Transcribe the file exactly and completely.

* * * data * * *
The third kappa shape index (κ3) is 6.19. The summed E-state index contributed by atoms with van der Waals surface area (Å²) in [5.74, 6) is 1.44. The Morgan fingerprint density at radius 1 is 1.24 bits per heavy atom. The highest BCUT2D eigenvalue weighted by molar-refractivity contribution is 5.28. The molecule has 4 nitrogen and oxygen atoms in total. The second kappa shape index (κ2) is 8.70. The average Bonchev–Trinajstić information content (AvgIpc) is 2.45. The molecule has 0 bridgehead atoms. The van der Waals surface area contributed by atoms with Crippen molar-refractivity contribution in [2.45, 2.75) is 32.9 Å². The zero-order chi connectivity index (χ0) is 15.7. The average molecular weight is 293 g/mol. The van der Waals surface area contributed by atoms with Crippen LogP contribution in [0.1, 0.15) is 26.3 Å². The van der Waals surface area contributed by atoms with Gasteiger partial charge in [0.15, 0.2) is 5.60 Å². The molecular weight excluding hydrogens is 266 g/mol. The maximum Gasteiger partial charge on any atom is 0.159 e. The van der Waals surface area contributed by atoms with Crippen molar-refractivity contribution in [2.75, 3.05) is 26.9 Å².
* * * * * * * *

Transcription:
The third kappa shape index (κ3) is 6.19. The summed E-state index contributed by atoms with van der Waals surface area (Å²) in [5.74, 6) is 1.44. The Morgan fingerprint density at radius 1 is 1.24 bits per heavy atom. The highest BCUT2D eigenvalue weighted by molar-refractivity contribution is 5.28. The molecule has 4 nitrogen and oxygen atoms in total. The second kappa shape index (κ2) is 8.70. The average Bonchev–Trinajstić information content (AvgIpc) is 2.45. The molecule has 0 bridgehead atoms. The van der Waals surface area contributed by atoms with Crippen molar-refractivity contribution in [2.45, 2.75) is 32.9 Å². The zero-order chi connectivity index (χ0) is 15.7. The average molecular weight is 293 g/mol. The van der Waals surface area contributed by atoms with Crippen LogP contribution in [0.1, 0.15) is 26.3 Å². The van der Waals surface area contributed by atoms with Gasteiger partial charge in [0.15, 0.2) is 5.60 Å². The molecular weight excluding hydrogens is 266 g/mol. The maximum Gasteiger partial charge on any atom is 0.159 e. The van der Waals surface area contributed by atoms with Crippen molar-refractivity contribution in [2.75, 3.05) is 26.9 Å².